6. Do you guys keep track of how businesses have “fan” pages or how many business have made fan pages for themselves. If you guys had business pages and opened them up to Yahoo, Google, and Bing, and then a user realized that the business also had a Facebook page, how would you guys track that? Do you guys have distinctions of exactly who’s becoming a fan of a distinct business location?

    Facebook: We are working a lot on authenticity and certainly a lot with the launch of fan URLs where you could visit the business page with name. Authenticity is becoming more of an important unit and Facebook has always been all about it. When you create a page, you can self select what type of business, company or what it is you are representing so we track it accordingly. As far as searches for many businesses, I can get back to you on that because I don’t know the exact number. If I had to estimate, it would probably be around 1 million.

  7. What do you think we should do about a business that serves all of Colorado? You tell us we can’t get fake addresses so we’re forced to think outside the box. How or when are you going to solve that problem? For example, if someone does Plumbing in Denver, but can’t afford to live in Denver, what is he suppose to do?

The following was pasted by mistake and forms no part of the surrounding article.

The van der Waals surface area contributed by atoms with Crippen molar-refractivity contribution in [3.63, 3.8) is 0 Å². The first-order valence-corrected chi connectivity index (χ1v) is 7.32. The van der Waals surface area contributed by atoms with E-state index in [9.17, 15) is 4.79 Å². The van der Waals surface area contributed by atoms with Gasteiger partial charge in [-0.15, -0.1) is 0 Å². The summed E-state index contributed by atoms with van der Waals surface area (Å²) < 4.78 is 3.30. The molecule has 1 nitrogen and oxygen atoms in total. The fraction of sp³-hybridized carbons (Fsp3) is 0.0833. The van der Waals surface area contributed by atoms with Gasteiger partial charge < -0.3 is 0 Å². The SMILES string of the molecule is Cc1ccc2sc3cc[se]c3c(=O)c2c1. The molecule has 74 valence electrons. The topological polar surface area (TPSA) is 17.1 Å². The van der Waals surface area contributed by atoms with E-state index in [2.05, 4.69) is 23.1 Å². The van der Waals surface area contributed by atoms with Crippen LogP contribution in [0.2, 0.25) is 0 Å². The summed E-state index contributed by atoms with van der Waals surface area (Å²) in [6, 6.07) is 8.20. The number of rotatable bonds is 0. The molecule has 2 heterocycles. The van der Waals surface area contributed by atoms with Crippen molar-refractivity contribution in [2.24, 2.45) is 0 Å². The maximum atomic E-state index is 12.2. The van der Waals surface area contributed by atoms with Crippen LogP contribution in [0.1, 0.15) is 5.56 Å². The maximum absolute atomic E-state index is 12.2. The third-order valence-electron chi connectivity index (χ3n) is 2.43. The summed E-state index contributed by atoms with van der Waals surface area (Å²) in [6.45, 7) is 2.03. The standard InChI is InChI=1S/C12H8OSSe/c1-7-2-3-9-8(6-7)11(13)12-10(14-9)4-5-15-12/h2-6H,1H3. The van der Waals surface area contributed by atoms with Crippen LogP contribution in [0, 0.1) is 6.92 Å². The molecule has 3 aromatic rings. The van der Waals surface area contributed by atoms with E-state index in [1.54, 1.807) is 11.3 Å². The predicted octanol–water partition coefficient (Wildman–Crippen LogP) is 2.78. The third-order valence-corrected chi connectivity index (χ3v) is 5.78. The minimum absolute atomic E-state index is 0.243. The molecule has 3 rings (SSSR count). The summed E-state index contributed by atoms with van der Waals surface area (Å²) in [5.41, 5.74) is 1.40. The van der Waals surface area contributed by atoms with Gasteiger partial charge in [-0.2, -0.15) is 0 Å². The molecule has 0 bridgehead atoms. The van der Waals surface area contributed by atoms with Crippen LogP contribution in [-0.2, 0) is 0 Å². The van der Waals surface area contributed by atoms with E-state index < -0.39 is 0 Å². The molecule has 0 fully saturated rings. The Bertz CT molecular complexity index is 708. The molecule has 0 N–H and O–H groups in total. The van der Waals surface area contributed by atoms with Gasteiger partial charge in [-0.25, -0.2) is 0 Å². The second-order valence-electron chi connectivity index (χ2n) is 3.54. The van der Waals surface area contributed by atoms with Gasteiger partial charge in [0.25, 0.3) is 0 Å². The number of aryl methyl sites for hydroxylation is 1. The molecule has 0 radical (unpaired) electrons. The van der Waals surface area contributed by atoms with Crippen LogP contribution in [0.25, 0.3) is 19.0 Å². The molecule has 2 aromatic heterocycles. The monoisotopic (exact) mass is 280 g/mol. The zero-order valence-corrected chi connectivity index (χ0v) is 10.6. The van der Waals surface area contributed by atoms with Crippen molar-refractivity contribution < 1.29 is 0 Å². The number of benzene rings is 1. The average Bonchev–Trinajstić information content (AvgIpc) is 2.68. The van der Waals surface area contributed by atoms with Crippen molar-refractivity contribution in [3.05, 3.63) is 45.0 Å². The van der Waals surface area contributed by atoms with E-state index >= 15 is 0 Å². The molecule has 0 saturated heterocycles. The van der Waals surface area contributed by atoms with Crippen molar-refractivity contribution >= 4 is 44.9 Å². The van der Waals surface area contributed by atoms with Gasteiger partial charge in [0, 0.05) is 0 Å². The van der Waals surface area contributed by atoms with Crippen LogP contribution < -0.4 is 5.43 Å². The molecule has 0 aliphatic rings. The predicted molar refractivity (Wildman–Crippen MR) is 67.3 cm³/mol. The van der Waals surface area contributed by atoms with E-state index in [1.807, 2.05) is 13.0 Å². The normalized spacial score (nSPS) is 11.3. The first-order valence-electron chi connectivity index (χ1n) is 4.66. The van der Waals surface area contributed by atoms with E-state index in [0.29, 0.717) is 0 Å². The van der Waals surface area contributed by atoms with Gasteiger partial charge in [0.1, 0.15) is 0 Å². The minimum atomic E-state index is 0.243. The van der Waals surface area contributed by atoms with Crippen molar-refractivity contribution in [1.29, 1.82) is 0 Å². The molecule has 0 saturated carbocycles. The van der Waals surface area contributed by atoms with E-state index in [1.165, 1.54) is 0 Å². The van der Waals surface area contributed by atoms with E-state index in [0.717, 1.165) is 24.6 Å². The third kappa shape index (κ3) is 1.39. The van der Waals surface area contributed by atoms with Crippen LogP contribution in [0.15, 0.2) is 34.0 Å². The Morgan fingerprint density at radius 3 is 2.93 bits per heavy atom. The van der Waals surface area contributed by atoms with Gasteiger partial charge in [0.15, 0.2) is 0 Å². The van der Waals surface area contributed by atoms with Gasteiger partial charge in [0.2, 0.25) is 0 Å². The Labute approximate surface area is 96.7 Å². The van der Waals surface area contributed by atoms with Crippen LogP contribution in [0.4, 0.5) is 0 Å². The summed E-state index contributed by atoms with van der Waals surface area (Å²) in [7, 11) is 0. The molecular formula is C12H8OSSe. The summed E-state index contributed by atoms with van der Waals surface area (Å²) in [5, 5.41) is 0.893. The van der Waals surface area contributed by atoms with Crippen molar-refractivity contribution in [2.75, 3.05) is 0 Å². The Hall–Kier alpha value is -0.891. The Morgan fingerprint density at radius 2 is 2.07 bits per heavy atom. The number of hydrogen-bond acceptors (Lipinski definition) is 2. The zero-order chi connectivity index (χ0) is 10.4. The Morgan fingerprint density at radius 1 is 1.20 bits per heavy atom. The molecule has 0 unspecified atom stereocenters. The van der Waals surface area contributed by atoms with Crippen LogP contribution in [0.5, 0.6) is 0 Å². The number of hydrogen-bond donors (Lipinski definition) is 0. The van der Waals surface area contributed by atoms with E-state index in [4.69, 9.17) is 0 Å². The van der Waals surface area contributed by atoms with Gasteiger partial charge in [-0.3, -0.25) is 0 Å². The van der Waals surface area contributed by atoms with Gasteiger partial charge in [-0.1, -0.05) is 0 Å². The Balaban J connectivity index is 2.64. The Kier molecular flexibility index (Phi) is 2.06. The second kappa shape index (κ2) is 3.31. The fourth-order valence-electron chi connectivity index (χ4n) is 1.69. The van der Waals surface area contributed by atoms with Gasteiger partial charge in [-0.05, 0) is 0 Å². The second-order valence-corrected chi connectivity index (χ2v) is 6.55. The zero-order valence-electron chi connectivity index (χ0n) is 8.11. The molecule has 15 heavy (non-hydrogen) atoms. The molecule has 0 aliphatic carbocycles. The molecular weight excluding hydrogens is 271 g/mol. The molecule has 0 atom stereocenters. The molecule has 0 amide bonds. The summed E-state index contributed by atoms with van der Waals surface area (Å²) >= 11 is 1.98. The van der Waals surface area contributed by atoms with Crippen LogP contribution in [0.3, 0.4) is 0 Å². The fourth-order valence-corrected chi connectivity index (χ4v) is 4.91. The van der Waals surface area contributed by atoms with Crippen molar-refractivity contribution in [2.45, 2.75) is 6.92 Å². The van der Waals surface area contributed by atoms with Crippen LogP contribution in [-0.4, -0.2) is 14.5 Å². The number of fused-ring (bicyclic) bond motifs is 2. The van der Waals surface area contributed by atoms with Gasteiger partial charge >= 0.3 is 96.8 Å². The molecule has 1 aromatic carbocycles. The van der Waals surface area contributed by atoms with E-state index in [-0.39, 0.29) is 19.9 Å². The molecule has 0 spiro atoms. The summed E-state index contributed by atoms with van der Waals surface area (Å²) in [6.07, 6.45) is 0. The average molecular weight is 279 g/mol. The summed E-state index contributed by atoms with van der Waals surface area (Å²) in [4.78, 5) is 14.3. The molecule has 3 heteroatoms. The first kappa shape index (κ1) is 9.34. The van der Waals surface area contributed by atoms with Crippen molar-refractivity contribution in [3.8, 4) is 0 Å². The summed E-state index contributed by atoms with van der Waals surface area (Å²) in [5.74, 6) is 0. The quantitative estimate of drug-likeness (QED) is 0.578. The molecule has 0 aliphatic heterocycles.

Google: We are definitely well aware of that problem and we recognize that there are businesses out there. I think the best way to think of it is that their location doesn’t matter because they come to you or they come to some site where you want to do some service for them. But they are local because they won’t come anywhere, they will come somewhere in Denver. As you know, we don’t have a great answer for that right now. Local Business Center right now takes physical local businesses, which you can pinpoint it on the map. Getting fake addresses isn’t something that complies with our quality guidelines, but we are aware of the problem and we would like to improve.

These are some of the question and answer specifically on local listings.

Contributed by: Katherine Lor, Milestone Internet Marketing